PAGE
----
Design for 16 Tech’s ‘centerpiece’ bridge called first of its kind

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The 16 Tech Bridge will span Fall Creek at West 10th Street and Riley Hospital Drive to connect the 16 Tech Innovation District to Indianapolis’ research/medical corridor downtown. (Rendering courtesy of 16 Tech Innovation District)

Officials at 16 Tech on Wednesday unveiled the design for a “centerpiece” bridge planned for the innovation district that they say is both pedestrian-friendly and architecturally unique.

Plans call for the bridge to span Fall Creek from 10th Street and Riley Hospital Drive into 16 Tech, a 50-acre development on the northwest edge of downtown. The bridge is expected to be completed in late 2023 or early 2024.

The overall project, which includes the bridge and related road work, has an estimated $20 million-plus price tag.

A design team led by Germany-based engineering firm Schlaich Bergermann Partner, or SBP; and New York City-based Practice for Architecture and Urbanism, or PAU, created the design in partnership with six other firms, including four from Indianapolis. Designers received input from local residents and civic leaders. The design team was announced late last year.

“The design team combined engineering, design thinking and thoughtful community engagement to create a truly iconic and inclusive centerpiece for Indianapolis,” said project lead Emily Krueger. Krueger is also chief operating officer at 16 Tech Community Corp., the not-for-profit organization that is guiding the development of the 16 Tech campus.

The structure is designed with three separated lanes: one for cars, one for bicyclists and one for pedestrians. The bike and pedestrian lanes will be protected. In total, 56% of the bridge’s square footage will be devoted to bicyclists and pedestrians, with the remaining 44% reserved for motor vehicle use.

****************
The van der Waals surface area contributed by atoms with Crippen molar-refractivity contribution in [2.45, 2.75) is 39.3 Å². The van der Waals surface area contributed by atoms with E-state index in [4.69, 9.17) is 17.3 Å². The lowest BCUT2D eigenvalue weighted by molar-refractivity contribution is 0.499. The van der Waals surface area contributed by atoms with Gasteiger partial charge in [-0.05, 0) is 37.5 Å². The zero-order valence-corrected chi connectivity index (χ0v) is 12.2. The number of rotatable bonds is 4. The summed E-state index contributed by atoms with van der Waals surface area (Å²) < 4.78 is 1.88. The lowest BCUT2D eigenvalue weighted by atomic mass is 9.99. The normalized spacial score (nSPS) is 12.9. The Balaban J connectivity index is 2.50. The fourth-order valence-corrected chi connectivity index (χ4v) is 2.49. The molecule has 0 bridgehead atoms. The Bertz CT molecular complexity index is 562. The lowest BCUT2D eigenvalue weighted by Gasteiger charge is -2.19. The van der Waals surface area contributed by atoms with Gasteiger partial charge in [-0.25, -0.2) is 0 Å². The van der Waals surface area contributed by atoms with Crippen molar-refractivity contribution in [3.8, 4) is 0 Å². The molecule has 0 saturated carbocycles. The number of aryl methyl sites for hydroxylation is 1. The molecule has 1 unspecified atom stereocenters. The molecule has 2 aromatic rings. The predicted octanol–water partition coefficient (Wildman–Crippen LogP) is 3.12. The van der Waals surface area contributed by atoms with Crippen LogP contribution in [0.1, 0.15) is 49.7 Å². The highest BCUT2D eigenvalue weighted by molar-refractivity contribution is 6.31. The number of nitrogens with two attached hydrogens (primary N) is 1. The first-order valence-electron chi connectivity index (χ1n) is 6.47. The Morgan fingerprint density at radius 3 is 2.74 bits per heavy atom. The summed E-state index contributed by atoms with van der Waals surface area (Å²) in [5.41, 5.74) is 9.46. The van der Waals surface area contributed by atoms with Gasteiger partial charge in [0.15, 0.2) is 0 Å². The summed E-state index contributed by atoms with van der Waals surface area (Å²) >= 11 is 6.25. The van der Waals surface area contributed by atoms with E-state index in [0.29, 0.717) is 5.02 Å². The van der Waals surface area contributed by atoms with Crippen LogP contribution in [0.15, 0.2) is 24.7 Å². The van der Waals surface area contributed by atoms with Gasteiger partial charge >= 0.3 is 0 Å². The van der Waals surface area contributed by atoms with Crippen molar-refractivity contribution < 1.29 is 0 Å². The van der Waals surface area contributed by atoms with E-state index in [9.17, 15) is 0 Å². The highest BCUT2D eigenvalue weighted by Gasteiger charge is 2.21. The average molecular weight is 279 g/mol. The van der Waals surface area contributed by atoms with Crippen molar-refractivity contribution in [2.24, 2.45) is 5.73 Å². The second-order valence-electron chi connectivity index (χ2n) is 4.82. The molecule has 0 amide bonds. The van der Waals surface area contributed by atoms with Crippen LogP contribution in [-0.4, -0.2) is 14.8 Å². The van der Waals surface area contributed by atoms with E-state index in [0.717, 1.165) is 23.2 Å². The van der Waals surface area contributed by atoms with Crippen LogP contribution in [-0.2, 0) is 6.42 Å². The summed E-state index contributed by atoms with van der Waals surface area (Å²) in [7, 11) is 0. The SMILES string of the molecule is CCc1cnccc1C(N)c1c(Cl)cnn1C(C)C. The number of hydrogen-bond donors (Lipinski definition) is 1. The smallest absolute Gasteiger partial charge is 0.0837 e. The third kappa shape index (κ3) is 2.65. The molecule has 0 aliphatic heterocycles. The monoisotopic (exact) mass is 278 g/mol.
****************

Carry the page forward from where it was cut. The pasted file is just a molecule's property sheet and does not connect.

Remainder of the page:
“Positioned at the nexus of Indianapolis’ trail network, the 16 Tech bridge will be the first in Marion County intentionally designed with a majority of its surface area dedicated to multimodal users,” Indianapolis Department of Public Works Director Dan Parker said in a written statement issued by the 16 Tech Community Corp.

Emily Krueger

In the statement, 16 Tech Community Corp. describes the bridge design as a “reinterpretation of a classic suspension bridge to create an entirely new form” that the group says will be the first of its kind in the country. The bridge’s innovation comes in the wave-like form of the bridge’s structure, which is meant to mimic the features of Fall Creek and the trees that line its banks.

Design details will be refined in coming months, with continuing input from local residents. People can learn more about the project at 16 Tech’s next quarterly community update, which takes place online at 9 a.m. Friday. Interested participants can register here.

Design and construction of the bridge are being funded by the city of Indianapolis and from a portion of a $38 million grant that Lilly Endowment Inc. awarded 16 Tech in 2018.

In addition to SBP and PAU, the other firms on the design team include:

  • Moniteurs Communication Design of Berlin, Germany;
  • Martha Schwartz Partners of New York City;
  • Shrewsberry and Associates of Indianapolis;
  • CTL Engineering of Indianapolis;
  • Circle Design Group of Indianapolis; and
  • People for Urban Progress, or PUP, of Indianapolis.

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16 thoughts on “Design for 16 Tech’s ‘centerpiece’ bridge called first of its kind

  1. The article does not say explicitly where the new bridge connects with the 16 Tech campus on the on the north side of Fall Creek, but it would appear that will be at Waterway Boulevard. Because the bridge features, according to the article, only one lane dedicated to vehicular traffic, are we to presume Waterway Boulevard will be a one-way street? Clarification please…

  2. It’s attractive, to be sure. But $20M for a bridge that will see light traffic? And, um…. why on earth do they need eight, YES 8, design firms involved. Any why give the prime contracts to German and NY-based firms. Keep the spending local!

  3. You can see from the rendering that there’s a bump out in the middle of the bridge, allowing pedestrians to get out of the flow of other pedestrians and look out over the creek. Nice touch.

  4. I swear Hoosiers will criticize anything the city tries to do to make the place better. It’s clear that most people’s perception of style and what’s makes a great city is based on what the like and see in other cities. I personally feels what makes a city great is its ability to stand out and be unique from all the other cities you can visit. Why would Indy wanna look like other places? This bridge is just as nice and modern as you’ll find anywhere in the country.